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Shakespeare’s Sources

Sue Shearman | Tuesday July 21, 2009

Categories: Shakespeare, Shakespeare - Other Activities and Resources

A play’s ‘source’ is the thing that influenced it. It might mean that a similar play or story existed before and has been adapted by the playwright or that the playwright is responding to a person, event or theme in recent history.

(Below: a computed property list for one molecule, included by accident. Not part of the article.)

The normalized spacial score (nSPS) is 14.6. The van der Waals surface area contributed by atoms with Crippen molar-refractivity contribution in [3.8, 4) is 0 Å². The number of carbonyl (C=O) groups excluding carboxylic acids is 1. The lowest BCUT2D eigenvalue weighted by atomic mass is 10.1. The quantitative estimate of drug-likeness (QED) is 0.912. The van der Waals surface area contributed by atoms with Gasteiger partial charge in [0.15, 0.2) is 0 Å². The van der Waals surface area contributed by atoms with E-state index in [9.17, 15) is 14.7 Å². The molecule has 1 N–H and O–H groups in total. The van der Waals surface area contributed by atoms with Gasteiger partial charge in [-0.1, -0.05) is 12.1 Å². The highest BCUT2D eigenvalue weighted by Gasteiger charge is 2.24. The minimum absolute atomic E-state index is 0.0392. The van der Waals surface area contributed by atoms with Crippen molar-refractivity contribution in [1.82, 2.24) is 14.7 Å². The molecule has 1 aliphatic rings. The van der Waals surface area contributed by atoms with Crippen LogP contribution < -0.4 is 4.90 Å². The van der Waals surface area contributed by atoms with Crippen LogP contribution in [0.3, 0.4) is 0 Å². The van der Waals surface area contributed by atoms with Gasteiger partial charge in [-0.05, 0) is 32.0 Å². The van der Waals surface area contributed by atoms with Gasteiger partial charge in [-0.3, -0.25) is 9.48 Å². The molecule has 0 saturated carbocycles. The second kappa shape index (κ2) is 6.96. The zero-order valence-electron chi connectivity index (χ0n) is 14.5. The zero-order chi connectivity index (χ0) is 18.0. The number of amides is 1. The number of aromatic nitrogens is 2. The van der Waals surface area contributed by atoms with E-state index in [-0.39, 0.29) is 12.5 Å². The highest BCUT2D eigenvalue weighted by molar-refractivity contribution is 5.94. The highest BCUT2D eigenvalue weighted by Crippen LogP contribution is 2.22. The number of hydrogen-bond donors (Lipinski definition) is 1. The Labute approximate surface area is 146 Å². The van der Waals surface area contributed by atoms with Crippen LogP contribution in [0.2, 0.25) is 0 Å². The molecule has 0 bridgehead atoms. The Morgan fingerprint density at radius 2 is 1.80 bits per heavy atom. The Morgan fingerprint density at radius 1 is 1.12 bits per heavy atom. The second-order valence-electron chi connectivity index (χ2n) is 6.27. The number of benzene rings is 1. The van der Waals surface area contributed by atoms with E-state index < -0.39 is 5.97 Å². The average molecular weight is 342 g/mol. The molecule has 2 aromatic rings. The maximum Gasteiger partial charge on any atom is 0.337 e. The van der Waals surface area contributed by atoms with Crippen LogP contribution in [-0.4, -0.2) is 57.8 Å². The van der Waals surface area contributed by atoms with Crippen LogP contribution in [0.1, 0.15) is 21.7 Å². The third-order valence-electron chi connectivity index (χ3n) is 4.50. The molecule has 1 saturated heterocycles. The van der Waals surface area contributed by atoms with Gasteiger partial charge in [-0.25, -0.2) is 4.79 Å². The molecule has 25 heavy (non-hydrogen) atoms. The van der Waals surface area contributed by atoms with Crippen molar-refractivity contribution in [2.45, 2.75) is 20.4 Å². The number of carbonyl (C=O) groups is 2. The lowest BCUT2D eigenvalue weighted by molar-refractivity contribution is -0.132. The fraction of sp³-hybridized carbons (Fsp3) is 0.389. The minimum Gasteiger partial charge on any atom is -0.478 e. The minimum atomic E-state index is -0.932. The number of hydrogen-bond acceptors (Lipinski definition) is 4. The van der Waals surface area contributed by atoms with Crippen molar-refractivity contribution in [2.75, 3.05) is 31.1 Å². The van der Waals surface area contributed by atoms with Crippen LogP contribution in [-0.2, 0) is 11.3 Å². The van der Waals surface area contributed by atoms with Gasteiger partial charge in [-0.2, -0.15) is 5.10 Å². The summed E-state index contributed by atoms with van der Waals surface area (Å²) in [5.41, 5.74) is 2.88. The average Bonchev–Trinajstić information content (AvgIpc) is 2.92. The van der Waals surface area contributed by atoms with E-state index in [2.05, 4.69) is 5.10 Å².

The Merchant of Venice is based on The Jew of Malta

Richard III is a direct reply and homage to Edward II.

King Lear and Hamlet are both reworkings of earlier popular plays. ‘

Macbeth was written for James I/VI and the porter scene is no longer funny as it is a satire on one of the leading figures in The Gunpowder Plot. There is also a reference to a medal James had struck early in 1606 to commemorate the foiling of the plot: ‘Look like th’innocent flower/But be the serpent under’t’.


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